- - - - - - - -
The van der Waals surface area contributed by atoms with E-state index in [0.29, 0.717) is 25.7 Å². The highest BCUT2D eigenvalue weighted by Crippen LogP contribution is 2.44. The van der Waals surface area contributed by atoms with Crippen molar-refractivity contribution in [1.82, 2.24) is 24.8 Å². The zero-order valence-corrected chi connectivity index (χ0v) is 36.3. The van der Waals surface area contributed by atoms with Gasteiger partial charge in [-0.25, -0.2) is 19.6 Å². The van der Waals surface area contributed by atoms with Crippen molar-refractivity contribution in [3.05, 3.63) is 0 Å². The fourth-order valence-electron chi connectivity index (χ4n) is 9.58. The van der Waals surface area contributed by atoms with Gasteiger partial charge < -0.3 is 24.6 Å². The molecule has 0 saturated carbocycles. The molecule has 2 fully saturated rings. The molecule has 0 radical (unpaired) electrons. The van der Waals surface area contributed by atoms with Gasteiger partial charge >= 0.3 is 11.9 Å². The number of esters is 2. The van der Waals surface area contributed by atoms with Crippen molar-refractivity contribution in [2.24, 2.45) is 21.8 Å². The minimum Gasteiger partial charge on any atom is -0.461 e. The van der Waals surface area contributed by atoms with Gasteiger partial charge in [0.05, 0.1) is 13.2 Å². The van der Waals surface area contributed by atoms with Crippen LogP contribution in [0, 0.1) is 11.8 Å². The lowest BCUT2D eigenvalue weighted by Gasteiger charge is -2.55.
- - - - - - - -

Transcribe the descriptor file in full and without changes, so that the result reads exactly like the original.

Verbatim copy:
The van der Waals surface area contributed by atoms with E-state index in [0.29, 0.717) is 25.7 Å². The highest BCUT2D eigenvalue weighted by Crippen LogP contribution is 2.44. The van der Waals surface area contributed by atoms with Crippen molar-refractivity contribution in [1.82, 2.24) is 24.8 Å². The zero-order valence-corrected chi connectivity index (χ0v) is 36.3. The van der Waals surface area contributed by atoms with Gasteiger partial charge in [-0.25, -0.2) is 19.6 Å². The van der Waals surface area contributed by atoms with Crippen molar-refractivity contribution in [3.05, 3.63) is 0 Å². The fourth-order valence-electron chi connectivity index (χ4n) is 9.58. The van der Waals surface area contributed by atoms with Gasteiger partial charge < -0.3 is 24.6 Å². The molecule has 0 saturated carbocycles. The molecule has 2 fully saturated rings. The molecule has 0 radical (unpaired) electrons. The van der Waals surface area contributed by atoms with Gasteiger partial charge >= 0.3 is 11.9 Å². The number of esters is 2. The van der Waals surface area contributed by atoms with Crippen molar-refractivity contribution in [2.24, 2.45) is 21.8 Å². The minimum Gasteiger partial charge on any atom is -0.461 e. The van der Waals surface area contributed by atoms with Gasteiger partial charge in [0.05, 0.1) is 13.2 Å². The van der Waals surface area contributed by atoms with Crippen LogP contribution in [0, 0.1) is 11.8 Å². The lowest BCUT2D eigenvalue weighted by Gasteiger charge is -2.55.